Mass tourism over recent decades has had a profound effect on the countries that have suddenly welcomed increased numbers across their borders. The availability of long haul flights has brought many new countries into the minds of adventurers. There are positive and negative effects of tourism whatever the country, and broadly they fall into three categories:
There is no uniform answer to what tourism might mean but it is worth looking at these three aspects to see what the consequence might be for Cambodia as more people book Cambodia travel packages.
In economic terms, the revenue that tourism can generate are certainly welcome in Cambodia. Tourism creates jobs as well as increasing the number of people looking to spend money on local goods and services. It will lead to pressure on the local infrastructure however, and upgrading that infrastructure comes at a price. Jobs become available in many sectors of tourism; Cambodian travel agents, transport, bureaucracy and guides are just a few examples.
In rural areas, little has changed and there is little reason why it should. Life is still dependent upon a good crop and the ways that villagers ask for and celebrate a good harvest are showing no signs of changing. The family remains all-important with traditions of ancestor worship well ingrained in rural society. Tourism does not suddenly mean great riches for ordinary villagers and they are likely to retain such things as natural remedies that have looked after their forefathers; they come at a fraction of the cost of modern medicine.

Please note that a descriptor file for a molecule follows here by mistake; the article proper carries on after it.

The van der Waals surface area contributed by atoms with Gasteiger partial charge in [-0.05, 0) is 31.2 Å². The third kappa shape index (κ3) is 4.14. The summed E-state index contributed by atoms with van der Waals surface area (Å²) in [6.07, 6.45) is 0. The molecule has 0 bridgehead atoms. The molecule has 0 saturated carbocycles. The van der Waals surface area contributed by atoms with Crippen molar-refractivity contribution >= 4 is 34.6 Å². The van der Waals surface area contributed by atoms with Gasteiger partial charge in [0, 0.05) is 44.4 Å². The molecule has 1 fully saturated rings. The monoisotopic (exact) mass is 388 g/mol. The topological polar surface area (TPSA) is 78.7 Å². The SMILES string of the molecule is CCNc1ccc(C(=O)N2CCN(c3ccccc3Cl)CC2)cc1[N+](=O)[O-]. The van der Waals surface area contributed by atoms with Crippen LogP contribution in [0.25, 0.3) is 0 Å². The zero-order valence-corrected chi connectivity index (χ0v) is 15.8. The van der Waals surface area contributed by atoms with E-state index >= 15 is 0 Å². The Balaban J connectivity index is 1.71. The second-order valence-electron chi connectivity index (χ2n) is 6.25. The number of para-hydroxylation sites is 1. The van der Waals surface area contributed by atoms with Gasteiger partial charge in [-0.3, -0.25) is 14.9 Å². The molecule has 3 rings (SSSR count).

Local communities should benefit from better infrastructure and tourists are likely to be attracted by local traditions; in the case of Cambodia that can be everything from festivals, song and dance to local handicrafts. The important thing is that tourists respect the customs and traditions of their holiday destination. Those who take a Cambodia holiday want to enjoy Cambodia as it has always been, not a 21st Century reinvention.
City life has naturally brought about some changes but many who return to their villages for special occasions are more than happy to immerse themselves in local traditions for the period of time they are with their families. Their links to their home villages are unlikely to be broken by their move to the City.
There is no doubt that today’s awareness of the environment and its protection is a positive yet it is important to take care that natural resources are protected and nowhere is damaged by increasing numbers of visitors. There is no real reason why Cambodia’s environment will be harmed by tourists. Those who enjoy travelling in natural places around the world are inevitably committed to their preservation. There is no real demand for more agricultural land and the ‘’wild places’’ should remain so.
Read more: Cambodia culture